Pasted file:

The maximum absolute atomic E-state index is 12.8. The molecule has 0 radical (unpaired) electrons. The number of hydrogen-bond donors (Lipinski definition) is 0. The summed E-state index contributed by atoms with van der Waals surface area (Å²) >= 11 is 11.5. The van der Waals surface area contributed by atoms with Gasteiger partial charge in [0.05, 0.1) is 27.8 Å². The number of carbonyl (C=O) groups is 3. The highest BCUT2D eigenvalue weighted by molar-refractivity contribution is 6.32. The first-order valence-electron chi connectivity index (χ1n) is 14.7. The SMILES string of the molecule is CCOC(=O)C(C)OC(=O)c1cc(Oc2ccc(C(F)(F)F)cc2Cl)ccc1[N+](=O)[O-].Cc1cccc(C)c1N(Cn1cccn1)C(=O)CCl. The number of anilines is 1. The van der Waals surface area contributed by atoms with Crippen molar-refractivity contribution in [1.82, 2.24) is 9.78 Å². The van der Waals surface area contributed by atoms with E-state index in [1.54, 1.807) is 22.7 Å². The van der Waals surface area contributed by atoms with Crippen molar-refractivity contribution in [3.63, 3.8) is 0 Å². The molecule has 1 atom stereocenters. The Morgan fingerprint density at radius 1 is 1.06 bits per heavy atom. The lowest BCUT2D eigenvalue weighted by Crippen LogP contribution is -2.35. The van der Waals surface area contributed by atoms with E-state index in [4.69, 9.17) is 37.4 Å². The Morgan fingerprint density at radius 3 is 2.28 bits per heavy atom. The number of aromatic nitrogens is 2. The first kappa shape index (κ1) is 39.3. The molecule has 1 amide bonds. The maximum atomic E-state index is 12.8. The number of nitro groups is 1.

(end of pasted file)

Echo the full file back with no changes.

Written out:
The maximum absolute atomic E-state index is 12.8. The molecule has 0 radical (unpaired) electrons. The number of hydrogen-bond donors (Lipinski definition) is 0. The summed E-state index contributed by atoms with van der Waals surface area (Å²) >= 11 is 11.5. The van der Waals surface area contributed by atoms with Gasteiger partial charge in [0.05, 0.1) is 27.8 Å². The number of carbonyl (C=O) groups is 3. The highest BCUT2D eigenvalue weighted by molar-refractivity contribution is 6.32. The first-order valence-electron chi connectivity index (χ1n) is 14.7. The SMILES string of the molecule is CCOC(=O)C(C)OC(=O)c1cc(Oc2ccc(C(F)(F)F)cc2Cl)ccc1[N+](=O)[O-].Cc1cccc(C)c1N(Cn1cccn1)C(=O)CCl. The number of anilines is 1. The van der Waals surface area contributed by atoms with Crippen molar-refractivity contribution in [1.82, 2.24) is 9.78 Å². The van der Waals surface area contributed by atoms with E-state index in [1.54, 1.807) is 22.7 Å². The van der Waals surface area contributed by atoms with Crippen molar-refractivity contribution in [3.63, 3.8) is 0 Å². The molecule has 1 atom stereocenters. The Morgan fingerprint density at radius 1 is 1.06 bits per heavy atom. The lowest BCUT2D eigenvalue weighted by Crippen LogP contribution is -2.35. The van der Waals surface area contributed by atoms with E-state index in [4.69, 9.17) is 37.4 Å². The Morgan fingerprint density at radius 3 is 2.28 bits per heavy atom. The number of aromatic nitrogens is 2. The first kappa shape index (κ1) is 39.3. The molecule has 1 amide bonds. The maximum atomic E-state index is 12.8. The number of nitro groups is 1.